Much research and media attention has been devoted to exploring rapidly emerging African countries in recent years. In addition to extraordinarily high GDP growth rates, many African countries have seen their middle classes grow substantially and demand goods and services that were formerly available only to individuals in more developed countries.
Case in point: In 2011 the continent had 650 million mobile users, making it the second-largest market in the world after Asia. It also has the fastest-growing cell phone market in the world, maintaining an annual growth rate of almost 20% since 2007. This has both contributed to economic development and lead to innovations and improvements, from mobile banking to faster communications between merchants and customers, as the World Bank notes. In Kenya, the success of the mobile banking system M-pesa has opened the door for tech startups, prompting some to refer to the country as the “Silicon Savannah.” (It should be noted, however, that mobile phone technology in Africa frequently does not afford robust Internet access, with all its innovation potential.)
The widespread use of cell phones and social media in Africa has also had profound political repercussions. New technology has often credited, rightly or wrongly, with playing a key role in the Arab Spring, which sparked protest movements throughout the Middle East and North Africa. In Mozambique, cell phones have been shown to improve voter education and political participation, while in Namibia cell phone usage has allowed citizens to hold their government officials more accountable and reduce corruption.
While there has been significant research on the positive impacts of the rise of technology in the developing world, the potential downsides have received relatively little attention — for example, its ability to improve the ability of violent groups to organize and incite conflict. A 2013 paper from Duke University and the German Institute of Global and Area Studies published in the American Political Science Review, “Technology and Collective Action: The Effect of Cell Phone Coverage and Political Violence in Africa,” examines the impact that cell phones have had on violent conflict on the continent.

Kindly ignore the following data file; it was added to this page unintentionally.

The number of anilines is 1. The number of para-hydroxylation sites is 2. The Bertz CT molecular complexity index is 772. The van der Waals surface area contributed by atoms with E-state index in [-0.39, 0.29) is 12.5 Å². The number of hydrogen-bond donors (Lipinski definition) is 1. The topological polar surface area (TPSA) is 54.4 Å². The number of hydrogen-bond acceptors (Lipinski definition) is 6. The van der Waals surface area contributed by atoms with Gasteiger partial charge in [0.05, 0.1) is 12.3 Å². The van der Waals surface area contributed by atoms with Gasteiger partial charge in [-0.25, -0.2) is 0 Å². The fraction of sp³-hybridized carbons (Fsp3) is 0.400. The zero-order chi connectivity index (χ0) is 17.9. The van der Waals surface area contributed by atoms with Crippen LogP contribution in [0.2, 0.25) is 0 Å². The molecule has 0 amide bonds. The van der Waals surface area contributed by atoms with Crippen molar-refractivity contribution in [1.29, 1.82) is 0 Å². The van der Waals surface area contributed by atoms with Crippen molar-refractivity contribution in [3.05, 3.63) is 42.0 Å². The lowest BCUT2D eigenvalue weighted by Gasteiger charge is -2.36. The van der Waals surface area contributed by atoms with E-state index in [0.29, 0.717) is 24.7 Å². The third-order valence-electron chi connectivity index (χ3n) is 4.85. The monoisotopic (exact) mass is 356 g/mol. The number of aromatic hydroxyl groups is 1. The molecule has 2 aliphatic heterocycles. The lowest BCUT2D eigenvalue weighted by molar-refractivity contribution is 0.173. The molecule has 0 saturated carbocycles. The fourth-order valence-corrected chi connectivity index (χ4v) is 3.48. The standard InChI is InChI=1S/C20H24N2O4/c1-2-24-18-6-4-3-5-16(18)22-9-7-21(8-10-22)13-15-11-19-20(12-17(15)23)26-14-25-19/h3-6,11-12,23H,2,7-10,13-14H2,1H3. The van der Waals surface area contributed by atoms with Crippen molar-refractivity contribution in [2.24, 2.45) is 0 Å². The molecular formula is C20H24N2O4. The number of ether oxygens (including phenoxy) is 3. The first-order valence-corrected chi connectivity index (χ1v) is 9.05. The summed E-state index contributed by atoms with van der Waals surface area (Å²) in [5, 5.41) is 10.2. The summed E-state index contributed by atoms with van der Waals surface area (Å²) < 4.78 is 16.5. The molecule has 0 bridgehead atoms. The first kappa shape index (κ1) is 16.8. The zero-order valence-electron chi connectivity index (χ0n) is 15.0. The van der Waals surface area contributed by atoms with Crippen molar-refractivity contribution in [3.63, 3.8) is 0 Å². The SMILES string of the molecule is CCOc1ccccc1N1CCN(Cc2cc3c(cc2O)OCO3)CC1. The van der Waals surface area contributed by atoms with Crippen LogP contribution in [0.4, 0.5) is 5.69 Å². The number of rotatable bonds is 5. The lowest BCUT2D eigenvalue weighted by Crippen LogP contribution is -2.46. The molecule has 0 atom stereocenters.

The authors, Jan H. Pierskalla and Florian M. Hollenbach, utilize conflict data from the UCDP Georeferenced Event Data Set, which includes data on organized violence from 1989 to 2010, and data on cell phone coverage from the GSM Association, a global association of mobile phone service providers. The authors use various statistical techniques to account for economic, social and geographical factors related to conflict and to determine whether there is an association between cell phone coverage and violent conflict in Africa.
Key findings include:
- Even when confounding variables such as income, inequality, ethnic fractionalization and geography are accounted for, increases in cell phone coverage are associated with higher levels of violence throughout Africa.
- When evaluated at the country level, the impact of cell phone coverage on conflict is also significant within each nation.
- Greater cell phone coverage leads to more conflict in “areas with structural conditions that favor violence” than those where the conditions do not favor violence; it “enables groups to overcome their collective action and coordination problems more easily, which translates to more organized conflict events.”
- The authors conclude: “Cell phones lead to a boost in the capacity of rebels to communicate and monitor in-group behavior, thus increasing in-group cooperation. Furthermore, cell phones allow for coordination of insurgent activity across geographically distant locations.”
“We do not believe that the spread of cell phone technology has an overall negative effect on the African continent,” the researchers state. “The increase in violence induced by better communication might represent a short-term technological shock, while the positive effects of better communication networks on growth and political behavior may mitigate root causes of conflict in the long run.” The authors suggest that more research must be done to determine how communication technology, such as cell phones, impacts various forms of collective action, whether violent or non-violent, in Africa. They also note that an earlier paper on the connection between cell phone capacity and violence, “Is the Phone Mightier than the Sword? Cell Phones and Insurgent Violence in Iraq,” observed the opposite effect: Mobile technology was associated with decreased insurgent violence in Iraq.
Related research: The World Bank’s 2012 report “eTransform Africa: The Transformational Use of Information and Communication Technologies in Africa” examines a wide variety of areas, including agriculture, health, education and governance. The report discusses the implications of Africa’s so-called “mobile decade.”
Tags: technology, communication, mobile tech, telecommunications